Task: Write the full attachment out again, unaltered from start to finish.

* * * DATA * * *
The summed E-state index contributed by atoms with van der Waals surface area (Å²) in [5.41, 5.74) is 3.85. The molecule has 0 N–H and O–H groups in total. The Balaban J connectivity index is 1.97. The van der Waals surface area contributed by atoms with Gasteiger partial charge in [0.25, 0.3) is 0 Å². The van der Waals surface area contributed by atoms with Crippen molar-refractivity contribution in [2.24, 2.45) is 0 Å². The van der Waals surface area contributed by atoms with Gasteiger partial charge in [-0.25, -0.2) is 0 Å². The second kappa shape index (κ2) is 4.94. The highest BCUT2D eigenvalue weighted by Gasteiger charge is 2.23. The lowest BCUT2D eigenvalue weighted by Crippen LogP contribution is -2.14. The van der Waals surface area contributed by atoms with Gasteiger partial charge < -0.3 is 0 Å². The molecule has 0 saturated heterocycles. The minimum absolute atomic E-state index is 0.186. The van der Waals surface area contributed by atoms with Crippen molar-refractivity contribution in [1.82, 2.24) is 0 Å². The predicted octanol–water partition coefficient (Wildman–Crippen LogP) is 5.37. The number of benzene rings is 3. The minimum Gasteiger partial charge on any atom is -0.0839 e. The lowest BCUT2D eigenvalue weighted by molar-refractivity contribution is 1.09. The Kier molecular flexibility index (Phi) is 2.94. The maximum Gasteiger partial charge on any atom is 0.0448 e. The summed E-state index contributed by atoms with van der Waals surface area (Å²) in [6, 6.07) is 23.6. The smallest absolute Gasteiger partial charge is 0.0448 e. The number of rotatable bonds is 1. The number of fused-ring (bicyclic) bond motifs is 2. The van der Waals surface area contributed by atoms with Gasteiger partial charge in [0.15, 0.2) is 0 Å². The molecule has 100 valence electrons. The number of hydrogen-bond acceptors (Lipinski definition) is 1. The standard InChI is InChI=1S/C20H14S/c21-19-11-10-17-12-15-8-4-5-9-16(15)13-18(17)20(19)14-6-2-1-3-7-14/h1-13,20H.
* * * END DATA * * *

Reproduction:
The summed E-state index contributed by atoms with van der Waals surface area (Å²) in [5.41, 5.74) is 3.85. The molecule has 0 N–H and O–H groups in total. The Balaban J connectivity index is 1.97. The van der Waals surface area contributed by atoms with Gasteiger partial charge in [0.25, 0.3) is 0 Å². The van der Waals surface area contributed by atoms with Crippen molar-refractivity contribution in [2.24, 2.45) is 0 Å². The van der Waals surface area contributed by atoms with Gasteiger partial charge in [-0.25, -0.2) is 0 Å². The second kappa shape index (κ2) is 4.94. The highest BCUT2D eigenvalue weighted by Gasteiger charge is 2.23. The lowest BCUT2D eigenvalue weighted by Crippen LogP contribution is -2.14. The van der Waals surface area contributed by atoms with Gasteiger partial charge < -0.3 is 0 Å². The molecule has 0 saturated heterocycles. The minimum absolute atomic E-state index is 0.186. The van der Waals surface area contributed by atoms with Crippen molar-refractivity contribution in [1.82, 2.24) is 0 Å². The predicted octanol–water partition coefficient (Wildman–Crippen LogP) is 5.37. The number of benzene rings is 3. The minimum Gasteiger partial charge on any atom is -0.0839 e. The lowest BCUT2D eigenvalue weighted by molar-refractivity contribution is 1.09. The Kier molecular flexibility index (Phi) is 2.94. The maximum Gasteiger partial charge on any atom is 0.0448 e. The summed E-state index contributed by atoms with van der Waals surface area (Å²) in [6, 6.07) is 23.6. The smallest absolute Gasteiger partial charge is 0.0448 e. The number of rotatable bonds is 1. The number of fused-ring (bicyclic) bond motifs is 2. The van der Waals surface area contributed by atoms with Gasteiger partial charge in [0.15, 0.2) is 0 Å². The molecule has 100 valence electrons. The number of hydrogen-bond acceptors (Lipinski definition) is 1. The standard InChI is InChI=1S/C20H14S/c21-19-11-10-17-12-15-8-4-5-9-16(15)13-18(17)20(19)14-6-2-1-3-7-14/h1-13,20H.